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In all her glory: Tift Merritt.

PHOTO: Martin Benjamin

Gracious Angel

 By Mike Hotter

Tift Merritt

WAMC Performing Arts Studio, March 1

Blossoming music star Tift Mer ritt started her week with a TV appearance in front of 10 million on The Tonight Show, but displayed an endearing lack of pretense or “divadom” during her 90-minute solo performance at the Linda Norris Auditorium in front of a much more intimate crowd last Saturday evening. The Albany stop was the first in a worldwide tour promoting her new album, Another Country, a collection written during a self-imposed songwriting sabbatical in Paris.

While her recorded material carries all the usual trappings of the alt-country world (pedal steel guitars and twanging Telecasters), Merritt singing alone at the Linda’s grand piano for show-opener “Ain’t Looking Closely” brought to mind the classic pop songcraft of Brill Building-era Carole King. As she switched over to a big red Gibson guitar for the chugging and pleasant strummer “Something to Me,” one was immediately struck by the purity of Merritt’s wondrous voice. When she wisecracked to the reverent attendees, “You’re so well behaved,” I thought we would be in for more of the same from her, pleasant but uninvolving. The singer instead delivered a stealthy haymaker, strapping on a harmonica and placing herself and her guitar out of microphone range for a heart-melting “Hopes Too High.” It was clear we had a singing, songwriting angel in our midst, and the audience settled in as if to bask in the radiance cascading from the front of the room.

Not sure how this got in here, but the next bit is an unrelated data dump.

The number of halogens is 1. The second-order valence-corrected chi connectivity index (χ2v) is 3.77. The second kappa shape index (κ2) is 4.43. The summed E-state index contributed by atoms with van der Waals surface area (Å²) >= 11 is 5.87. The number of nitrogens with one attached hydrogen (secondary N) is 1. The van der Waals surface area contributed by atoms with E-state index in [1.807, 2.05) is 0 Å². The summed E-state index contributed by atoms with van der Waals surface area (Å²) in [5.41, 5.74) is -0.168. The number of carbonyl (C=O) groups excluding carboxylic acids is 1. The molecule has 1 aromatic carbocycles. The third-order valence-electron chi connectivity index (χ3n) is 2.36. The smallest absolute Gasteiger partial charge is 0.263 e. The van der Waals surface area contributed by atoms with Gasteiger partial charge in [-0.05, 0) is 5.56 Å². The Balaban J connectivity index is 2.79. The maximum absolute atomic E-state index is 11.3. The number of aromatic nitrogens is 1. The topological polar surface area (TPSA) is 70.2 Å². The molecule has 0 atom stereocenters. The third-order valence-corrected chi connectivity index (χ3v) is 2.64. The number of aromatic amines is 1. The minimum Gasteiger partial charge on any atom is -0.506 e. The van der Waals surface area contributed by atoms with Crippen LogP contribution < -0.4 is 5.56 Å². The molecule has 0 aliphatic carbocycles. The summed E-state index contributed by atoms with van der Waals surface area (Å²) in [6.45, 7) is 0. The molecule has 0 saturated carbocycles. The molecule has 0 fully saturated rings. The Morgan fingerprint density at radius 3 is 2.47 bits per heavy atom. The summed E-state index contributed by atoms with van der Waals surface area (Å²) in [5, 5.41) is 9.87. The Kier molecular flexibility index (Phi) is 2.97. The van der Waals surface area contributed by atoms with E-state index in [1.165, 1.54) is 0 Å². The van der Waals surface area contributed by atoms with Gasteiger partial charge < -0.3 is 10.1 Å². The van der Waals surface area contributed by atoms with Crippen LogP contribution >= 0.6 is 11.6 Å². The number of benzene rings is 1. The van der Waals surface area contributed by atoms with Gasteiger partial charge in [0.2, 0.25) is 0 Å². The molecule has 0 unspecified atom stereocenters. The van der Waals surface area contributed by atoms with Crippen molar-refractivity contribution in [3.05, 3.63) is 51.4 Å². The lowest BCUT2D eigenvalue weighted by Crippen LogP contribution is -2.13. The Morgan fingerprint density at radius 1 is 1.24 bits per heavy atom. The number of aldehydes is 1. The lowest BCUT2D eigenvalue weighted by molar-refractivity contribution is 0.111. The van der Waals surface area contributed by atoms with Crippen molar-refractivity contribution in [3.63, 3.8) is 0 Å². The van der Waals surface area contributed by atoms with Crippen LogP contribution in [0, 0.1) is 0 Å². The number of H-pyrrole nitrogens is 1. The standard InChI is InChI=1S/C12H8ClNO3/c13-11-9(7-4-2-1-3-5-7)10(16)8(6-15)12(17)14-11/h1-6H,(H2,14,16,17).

Merritt was absolutely thrilled to have a dog in attendance (though it was an on-the-clock guide dog), and encouraged some shy concertgoers to sit up front for a better view. But Merritt’s songs weren’t all puppies and valentines. “Laid a Highway” was a lament for the dying hometowns of her native North Carolina, while “My Heart Is Free” took up the perspective of an ancestor who died in the First World War, noting between lines evoking gunshots and the hands of Jesus that it “seems it’s always for a few men that so many of us die.”

Dusty Springfield would have rushed to cover the bluesy growl of “Good Hearted Man,” while Merritt brought “Morning Is My Destination” to a heady outpouring of soul that literally sent a chill down my spine.

Merritt had a hard time leaving the stage—mainly because the audience wouldn’t let her. We Northeasterners have had our butts kicked by another long winter, and Merritt’s prodigious talent served as a most welcome respite from it. Surely she’ll be back. (Right, Howard?)

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